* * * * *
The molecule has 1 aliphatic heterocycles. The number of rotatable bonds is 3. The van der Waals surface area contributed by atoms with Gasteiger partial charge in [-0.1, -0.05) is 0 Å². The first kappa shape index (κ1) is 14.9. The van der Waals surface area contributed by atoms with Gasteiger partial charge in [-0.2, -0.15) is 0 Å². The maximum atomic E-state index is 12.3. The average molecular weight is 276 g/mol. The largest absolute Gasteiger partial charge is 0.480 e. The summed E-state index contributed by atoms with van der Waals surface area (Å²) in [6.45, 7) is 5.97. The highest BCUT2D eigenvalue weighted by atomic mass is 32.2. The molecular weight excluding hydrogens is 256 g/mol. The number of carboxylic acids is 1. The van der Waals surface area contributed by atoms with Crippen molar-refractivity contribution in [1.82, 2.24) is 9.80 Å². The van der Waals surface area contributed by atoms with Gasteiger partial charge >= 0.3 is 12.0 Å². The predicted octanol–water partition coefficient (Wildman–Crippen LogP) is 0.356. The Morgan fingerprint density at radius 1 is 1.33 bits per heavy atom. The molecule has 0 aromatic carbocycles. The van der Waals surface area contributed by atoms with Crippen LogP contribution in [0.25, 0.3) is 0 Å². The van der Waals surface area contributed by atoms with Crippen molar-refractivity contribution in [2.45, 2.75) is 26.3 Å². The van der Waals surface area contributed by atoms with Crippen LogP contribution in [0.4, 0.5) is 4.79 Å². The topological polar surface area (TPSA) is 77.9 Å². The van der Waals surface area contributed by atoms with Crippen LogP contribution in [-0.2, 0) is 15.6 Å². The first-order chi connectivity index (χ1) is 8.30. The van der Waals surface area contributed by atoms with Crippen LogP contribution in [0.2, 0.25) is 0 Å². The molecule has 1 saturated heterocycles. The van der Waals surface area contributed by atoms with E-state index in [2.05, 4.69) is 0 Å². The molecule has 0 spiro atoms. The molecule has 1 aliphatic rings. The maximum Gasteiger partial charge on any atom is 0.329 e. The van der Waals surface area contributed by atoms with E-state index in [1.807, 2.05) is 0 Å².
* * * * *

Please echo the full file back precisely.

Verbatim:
The molecule has 1 aliphatic heterocycles. The number of rotatable bonds is 3. The van der Waals surface area contributed by atoms with Gasteiger partial charge in [-0.1, -0.05) is 0 Å². The first kappa shape index (κ1) is 14.9. The van der Waals surface area contributed by atoms with Gasteiger partial charge in [-0.2, -0.15) is 0 Å². The maximum atomic E-state index is 12.3. The average molecular weight is 276 g/mol. The largest absolute Gasteiger partial charge is 0.480 e. The summed E-state index contributed by atoms with van der Waals surface area (Å²) in [6.45, 7) is 5.97. The highest BCUT2D eigenvalue weighted by atomic mass is 32.2. The molecular weight excluding hydrogens is 256 g/mol. The number of carboxylic acids is 1. The van der Waals surface area contributed by atoms with Crippen molar-refractivity contribution in [1.82, 2.24) is 9.80 Å². The van der Waals surface area contributed by atoms with Gasteiger partial charge >= 0.3 is 12.0 Å². The predicted octanol–water partition coefficient (Wildman–Crippen LogP) is 0.356. The Morgan fingerprint density at radius 1 is 1.33 bits per heavy atom. The molecule has 0 aromatic carbocycles. The van der Waals surface area contributed by atoms with Crippen LogP contribution in [0.25, 0.3) is 0 Å². The van der Waals surface area contributed by atoms with Crippen molar-refractivity contribution in [2.45, 2.75) is 26.3 Å². The van der Waals surface area contributed by atoms with Crippen LogP contribution in [0.4, 0.5) is 4.79 Å². The topological polar surface area (TPSA) is 77.9 Å². The van der Waals surface area contributed by atoms with Crippen LogP contribution in [-0.2, 0) is 15.6 Å². The first-order chi connectivity index (χ1) is 8.30. The van der Waals surface area contributed by atoms with Crippen LogP contribution in [0.2, 0.25) is 0 Å². The molecule has 1 saturated heterocycles. The van der Waals surface area contributed by atoms with E-state index in [2.05, 4.69) is 0 Å². The molecule has 0 spiro atoms. The molecule has 1 aliphatic rings. The maximum Gasteiger partial charge on any atom is 0.329 e. The van der Waals surface area contributed by atoms with E-state index in [1.807, 2.05) is 0 Å².